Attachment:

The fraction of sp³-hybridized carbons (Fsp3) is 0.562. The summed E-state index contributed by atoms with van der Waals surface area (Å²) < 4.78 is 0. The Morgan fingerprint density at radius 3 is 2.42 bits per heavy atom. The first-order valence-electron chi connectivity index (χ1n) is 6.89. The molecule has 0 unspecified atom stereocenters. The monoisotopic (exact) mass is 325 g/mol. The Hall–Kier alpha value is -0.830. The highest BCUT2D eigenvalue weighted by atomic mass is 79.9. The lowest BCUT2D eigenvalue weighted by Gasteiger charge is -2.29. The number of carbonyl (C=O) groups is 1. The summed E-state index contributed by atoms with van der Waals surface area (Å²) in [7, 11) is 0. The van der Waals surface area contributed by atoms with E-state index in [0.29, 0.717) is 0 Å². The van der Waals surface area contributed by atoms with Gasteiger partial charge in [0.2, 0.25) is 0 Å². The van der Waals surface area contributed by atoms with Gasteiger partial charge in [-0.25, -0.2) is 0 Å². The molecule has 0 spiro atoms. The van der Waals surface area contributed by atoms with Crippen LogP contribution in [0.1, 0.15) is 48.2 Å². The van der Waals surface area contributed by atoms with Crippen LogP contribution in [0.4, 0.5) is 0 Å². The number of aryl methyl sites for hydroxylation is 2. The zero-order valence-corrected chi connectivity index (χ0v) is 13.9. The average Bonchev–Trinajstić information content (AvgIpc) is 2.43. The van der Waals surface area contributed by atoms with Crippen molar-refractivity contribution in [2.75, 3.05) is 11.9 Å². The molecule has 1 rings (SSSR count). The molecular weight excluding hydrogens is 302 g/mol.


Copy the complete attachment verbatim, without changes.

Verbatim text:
The fraction of sp³-hybridized carbons (Fsp3) is 0.562. The summed E-state index contributed by atoms with van der Waals surface area (Å²) < 4.78 is 0. The Morgan fingerprint density at radius 3 is 2.42 bits per heavy atom. The first-order valence-electron chi connectivity index (χ1n) is 6.89. The molecule has 0 unspecified atom stereocenters. The monoisotopic (exact) mass is 325 g/mol. The Hall–Kier alpha value is -0.830. The highest BCUT2D eigenvalue weighted by atomic mass is 79.9. The lowest BCUT2D eigenvalue weighted by Gasteiger charge is -2.29. The number of carbonyl (C=O) groups is 1. The summed E-state index contributed by atoms with van der Waals surface area (Å²) in [7, 11) is 0. The van der Waals surface area contributed by atoms with E-state index in [0.29, 0.717) is 0 Å². The van der Waals surface area contributed by atoms with Gasteiger partial charge in [0.2, 0.25) is 0 Å². The van der Waals surface area contributed by atoms with Gasteiger partial charge in [-0.25, -0.2) is 0 Å². The molecule has 0 spiro atoms. The van der Waals surface area contributed by atoms with Crippen LogP contribution in [0.1, 0.15) is 48.2 Å². The van der Waals surface area contributed by atoms with Crippen LogP contribution in [0.4, 0.5) is 0 Å². The number of aryl methyl sites for hydroxylation is 2. The zero-order valence-corrected chi connectivity index (χ0v) is 13.9. The average Bonchev–Trinajstić information content (AvgIpc) is 2.43. The van der Waals surface area contributed by atoms with Crippen molar-refractivity contribution in [2.75, 3.05) is 11.9 Å². The molecule has 1 rings (SSSR count). The molecular weight excluding hydrogens is 302 g/mol.